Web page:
Frog: Asynchronous Graph Processing on GPU with Hybrid Coloring Model
Abstract
GPUs have been increasingly used to accelerate graph processing for complicated computational problems regarding graph theory. Many parallel graph algorithms adopt the asynchronous computing model to accelerate the iterative convergence. Unfortunately, the consistent asynchronous computing requires locking or atomic operations, leading to significant penalties/overheads when implemented on GPUs. As such, coloring algorithm is adopted to separate the vertices with potential updating conflicts, guaranteeing the consistency/correctness of the parallel processing. Common coloring algorithms, however, may suffer from low parallelism because of a large number of colors generally required for processing a largescale graph with billions of vertices. We propose a lightweight asynchronous processing framework called Frog with a preprocessing/hybrid coloring model. The fundamental idea is based on Pareto principle (or 8020 rule) about coloring algorithms as we observed through masses of realworld graph coloring cases. We find that a majority of vertices (about 80%) are colored with only a few colors, such that they can be read and updated in a very high degree of parallelism without violating the sequential consistency. Accordingly, our solution separates the processing of the vertices based on the distribution of colors. In this work, we mainly answer three questions: (1) how to partition the vertices inmore »
 Authors:
 Publication Date:
 Research Org.:
 Argonne National Lab. (ANL), Argonne, IL (United States)
 Sponsoring Org.:
 National Natural Science Foundation of China (NNSFC); USDOE Office of Science (SC), Basic Energy Sciences (BES) (SC22)
 OSTI Identifier:
 1416975
 DOE Contract Number:
 AC0206CH11357
 Resource Type:
 Journal Article
 Resource Relation:
 Journal Name: IEEE Transactions on Knowledge and Data Engineering; Journal Volume: 30; Journal Issue: 1
 Country of Publication:
 United States
 Language:
 English
 Subject:
 Asynchronous Computing Model; GPGPU; Graph Processing
Citation Formats
Shi, Xuanhua, Luo, Xuan, Liang, Junling, Zhao, Peng, Di, Sheng, He, Bingsheng, and Jin, Hai. Frog: Asynchronous Graph Processing on GPU with Hybrid Coloring Model. United States: N. p., 2018.
Web. doi:10.1109/TKDE.2017.2745562.
Shi, Xuanhua, Luo, Xuan, Liang, Junling, Zhao, Peng, Di, Sheng, He, Bingsheng, & Jin, Hai. Frog: Asynchronous Graph Processing on GPU with Hybrid Coloring Model. United States. doi:10.1109/TKDE.2017.2745562.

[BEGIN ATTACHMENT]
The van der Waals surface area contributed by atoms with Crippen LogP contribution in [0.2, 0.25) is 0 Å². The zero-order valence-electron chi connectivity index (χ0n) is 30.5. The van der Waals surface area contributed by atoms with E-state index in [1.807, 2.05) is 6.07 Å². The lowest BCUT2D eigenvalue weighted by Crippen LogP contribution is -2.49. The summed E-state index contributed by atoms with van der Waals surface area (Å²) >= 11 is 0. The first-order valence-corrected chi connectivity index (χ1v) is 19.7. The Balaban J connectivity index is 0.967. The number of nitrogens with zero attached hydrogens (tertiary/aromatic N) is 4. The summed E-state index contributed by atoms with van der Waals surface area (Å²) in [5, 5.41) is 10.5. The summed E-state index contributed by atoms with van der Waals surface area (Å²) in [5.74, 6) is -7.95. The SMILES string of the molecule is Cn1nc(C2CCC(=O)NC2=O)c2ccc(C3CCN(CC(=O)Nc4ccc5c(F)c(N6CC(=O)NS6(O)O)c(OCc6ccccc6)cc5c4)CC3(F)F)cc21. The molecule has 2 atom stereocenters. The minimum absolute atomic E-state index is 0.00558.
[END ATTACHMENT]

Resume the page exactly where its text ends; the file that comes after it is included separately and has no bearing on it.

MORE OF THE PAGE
Shi, Xuanhua, Luo, Xuan, Liang, Junling, Zhao, Peng, Di, Sheng, He, Bingsheng, and Jin, Hai. 2018.
"Frog: Asynchronous Graph Processing on GPU with Hybrid Coloring Model". United States.
doi:10.1109/TKDE.2017.2745562.
@article{osti_1416975,
title = {Frog: Asynchronous Graph Processing on GPU with Hybrid Coloring Model},
author = {Shi, Xuanhua and Luo, Xuan and Liang, Junling and Zhao, Peng and Di, Sheng and He, Bingsheng and Jin, Hai},
abstractNote = {GPUs have been increasingly used to accelerate graph processing for complicated computational problems regarding graph theory. Many parallel graph algorithms adopt the asynchronous computing model to accelerate the iterative convergence. Unfortunately, the consistent asynchronous computing requires locking or atomic operations, leading to significant penalties/overheads when implemented on GPUs. As such, coloring algorithm is adopted to separate the vertices with potential updating conflicts, guaranteeing the consistency/correctness of the parallel processing. Common coloring algorithms, however, may suffer from low parallelism because of a large number of colors generally required for processing a largescale graph with billions of vertices. We propose a lightweight asynchronous processing framework called Frog with a preprocessing/hybrid coloring model. The fundamental idea is based on Pareto principle (or 8020 rule) about coloring algorithms as we observed through masses of realworld graph coloring cases. We find that a majority of vertices (about 80%) are colored with only a few colors, such that they can be read and updated in a very high degree of parallelism without violating the sequential consistency. Accordingly, our solution separates the processing of the vertices based on the distribution of colors. In this work, we mainly answer three questions: (1) how to partition the vertices in a sparse graph with maximized parallelism, (2) how to process largescale graphs that cannot fit into GPU memory, and (3) how to reduce the overhead of data transfers on PCIe while processing each partition. We conduct experiments on realworld data (Amazon, DBLP, YouTube, RoadNetCA, WikiTalk and Twitter) to evaluate our approach and make comparisons with wellknown nonpreprocessed (such as Totem, Medusa, MapGraph and Gunrock) and preprocessed (Cusha) approaches, by testing four classical algorithms (BFS, PageRank, SSSP and CC). On all the tested applications and datasets, Frog is able to significantly outperform existing GPUbased graph processing systems except Gunrock and MapGraph. MapGraph gets better performance than Frog when running BFS on RoadNetCA. The comparison between Gunrock and Frog is inconclusive. Frog can outperform Gunrock more than 1.04X when running PageRank and SSSP, while the advantage of Frog is not obvious when running BFS and CC on some datasets especially for RoadNetCA.},
doi = {10.1109/TKDE.2017.2745562},
journal = {IEEE Transactions on Knowledge and Data Engineering},
number = 1,
volume = 30,
place = {United States},
year = 2018,
month = 1
}

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